# Running a for loop in parallel via multiprocessing

• Python
Gold Member
Hi PF!

I'm wanting to run a function in parallel, which I've denoted integrate below, on line 33.
Python:
from math import *
from random import *
import math, scipy.special
import statistics
import multiprocessing as mp
with open("funcL.txt") as fileL:
with open("funcR.txt") as fileR:
# DEFINE MATH REQUIRED
Pi = math.pi
def Sqrt(x):
return math.sqrt(x)
def Power(a,b):
return a**b
def BesselJ(z,v):
return scipy.special.jv(z,v)
def Cosh(x):
return math.cosh(x)
def Cos(x):
return math.cos(x)
def Csc(x):
return 1/math.sin(x)
def Cot(x):
return 1/math.tan(x)
# DEFINE ALPHA
with open("alpha.txt") as alpha:
alpha = eval(alpha1)
# MCI INTEGRATION
K =  * len(fL)
def integrate(i):
def funcL(x,y):
# RETURN INTEGRAND AS FUNCTION
return (eval(fL[i]))
def funcR(x,y):
# RETURN INTEGRAND AS FUNCTION
return (eval(fR[i]))
#  DEFINE DOMAINS
def testRegion(pt):
return (pt > pt)
def genpoint():
# GENERATE COORDINATES IN A SQUARE
x = (1 - math.sin(alpha))*random() + math.sin(alpha)
y = (1 - math.sin(alpha))*random() + math.sin(alpha)
return (x,y)

# INITIALIZE
SumL = 0.0
SumR = 0.0
Area = (1 - math.sin(alpha))**2
NL = 0
NR = 0
# PARAMETERS OF MCI
samp_pts = 100
int_dist = []
iterations = 100
# INTEGRATION
for _ in range(iterations):
for _ in range(samp_pts):
pt = genpoint()
if testRegion(pt):
SumR += funcR(pt,pt)
NR += 1
else:
SumL += funcL(pt,pt)
NL += 1
solL = SumL*Area/NL
solR = SumR*Area/NR
sol = solL + solR
int_dist.append(sol)

K[i] = statistics.mean(int_dist)
return K[i]
def main():
pool = mp.Pool(mp.cpu_count())
result = pool.map(integrate, range(len(fL)) )
if __name__ == "__main__":
main()
print(K)
I'd like to run the integrate function over a given range, in this case range(len(fL)) = [0,1,2,3,4,5,6,7,8]. Notice I'm trying to store the results of integrate(i) as K. But on my output, K is seemingly a list of zeros. However, if I add print(K) immediately before line 75 I get the correct value. Something seems to be overwriting K, Any ideas?

I've attached the necessary .txt files so you can run it too.

Thanks so much!

#### Attachments

• alpha.txt
9 bytes · Views: 32
• funcL.txt
7.6 KB · Views: 39
• funcR.txt
7.6 KB · Views: 36

Mentor
Something seems to be overwriting K,
Nothing is overwriting K. The results of the overall computation are being stored in "result", and you're not printing that anywhere. (You would have to either print it in "main" or return it from "main" to print where you are printing now.)

Note also that, because you are using multiprocessing, there is not just one "K". There is one "K" for each subprocess you run, that is separate from the K in the master process. So storing anything in the K in each subprocess doesn't do anything at all to the K in the master process, which is the only K you can print from the master process. That's why printing K from the master process is showing you all zeros: that's what you initialized K to in the master process, and nothing else in the master process changes it. When you print K inside the integrate function you are printing it inside the subprocesses, which is why that shows you the actual results.

• bikashdaga, Baluncore and joshmccraney
Gold Member
Nothing is overwriting K. The results of the overall computation are being stored in "result", and you're not printing that anywhere. (You would have to either print it in "main" or return it from "main" to print where you are printing now.)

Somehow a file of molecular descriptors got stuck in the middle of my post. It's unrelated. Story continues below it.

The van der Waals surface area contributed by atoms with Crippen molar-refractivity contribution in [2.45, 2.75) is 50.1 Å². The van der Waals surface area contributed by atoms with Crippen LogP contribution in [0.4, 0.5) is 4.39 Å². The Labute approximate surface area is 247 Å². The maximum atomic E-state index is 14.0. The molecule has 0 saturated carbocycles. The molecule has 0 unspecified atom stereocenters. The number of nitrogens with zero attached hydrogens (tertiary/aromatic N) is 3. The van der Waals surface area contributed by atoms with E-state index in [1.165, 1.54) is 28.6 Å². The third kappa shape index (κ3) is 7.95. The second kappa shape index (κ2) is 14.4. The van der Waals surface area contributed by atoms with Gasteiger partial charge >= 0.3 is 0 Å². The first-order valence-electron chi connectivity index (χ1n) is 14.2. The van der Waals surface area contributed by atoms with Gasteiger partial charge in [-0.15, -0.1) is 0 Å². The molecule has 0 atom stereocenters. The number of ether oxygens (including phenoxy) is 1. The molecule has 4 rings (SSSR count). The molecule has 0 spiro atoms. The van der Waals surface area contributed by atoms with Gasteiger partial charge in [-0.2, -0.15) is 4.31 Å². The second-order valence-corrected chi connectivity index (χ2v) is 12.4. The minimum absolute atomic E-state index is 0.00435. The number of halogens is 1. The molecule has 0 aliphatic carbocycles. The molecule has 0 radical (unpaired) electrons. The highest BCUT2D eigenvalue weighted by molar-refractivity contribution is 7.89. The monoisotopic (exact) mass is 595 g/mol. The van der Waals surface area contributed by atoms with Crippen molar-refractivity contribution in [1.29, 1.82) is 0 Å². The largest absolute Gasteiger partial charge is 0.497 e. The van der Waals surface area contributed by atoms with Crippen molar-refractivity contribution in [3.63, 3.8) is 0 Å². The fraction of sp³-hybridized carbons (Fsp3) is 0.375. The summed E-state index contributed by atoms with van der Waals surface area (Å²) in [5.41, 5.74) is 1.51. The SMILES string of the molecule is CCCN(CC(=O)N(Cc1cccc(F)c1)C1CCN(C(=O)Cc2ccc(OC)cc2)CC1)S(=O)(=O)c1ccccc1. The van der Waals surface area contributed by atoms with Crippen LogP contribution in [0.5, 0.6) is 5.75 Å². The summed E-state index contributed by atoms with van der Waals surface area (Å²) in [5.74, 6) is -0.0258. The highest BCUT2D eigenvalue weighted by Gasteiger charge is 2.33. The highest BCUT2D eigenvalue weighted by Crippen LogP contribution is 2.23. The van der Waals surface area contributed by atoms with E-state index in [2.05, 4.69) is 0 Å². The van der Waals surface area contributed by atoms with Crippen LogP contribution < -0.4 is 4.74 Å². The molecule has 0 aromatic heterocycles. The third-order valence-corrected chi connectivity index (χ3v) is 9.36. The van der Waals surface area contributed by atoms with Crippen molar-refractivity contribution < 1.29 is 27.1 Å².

Note also that, because you are using multiprocessing, there is not just one "K". There is one "K" for each subprocess you run, that is separate from the K in the master process. So storing anything in the K in each subprocess doesn't do anything at all to the K in the master process, which is the only K you can print from the master process. That's why printing K from the master process is showing you all zeros: that's what you initialized K to in the master process, and nothing else in the master process changes it. When you print K inside the integrate function you are printing it inside the subprocesses, which is why that shows you the actual results.
Got it, makes sense! Thanks so much, I was beating my head against a wall here. Mentor
I was beating my head against a wall here. You're not the first to have that experience when trying to debug programs that use multiprocessing. It can be a very useful tool, but it takes a certain mental shift to get in sync with what it's doing, and (unfortunately IMO) the drive to make it so easy to use also makes it harder to make the mental shift, because code that uses it looks just like code that doesn't, so one is led to think that both types of code should work the same. But they don't.

• joshmccraney
Gold Member
You're not the first to have that experience when trying to debug programs that use multiprocessing. It can be a very useful tool, but it takes a certain mental shift to get in sync with what it's doing, and (unfortunately IMO) the drive to make it so easy to use also makes it harder to make the mental shift, because code that uses it looks just like code that doesn't, so one is led to think that both types of code should work the same. But they don't.
Good advice for me moving forward, and for others who may read this. I appreciate your insight.

emacstheviking
try changing line 32 to:

K = [0 for x in range(len(fL))]

Mentor
try changing line 32 to:

K = [0 for x in range(len(fL))]
That will (a) give the same K initialization that's already there, and (b) not fix the problem described in the OP.

Gold Member
try changing line 32 to:

K = [0 for x in range(len(fL))]
Thanks for the interest. As @PeterDonis alludes to earlier, the solution ##K## is in the main() function, and stored as result. I don't think any code needs to be changed.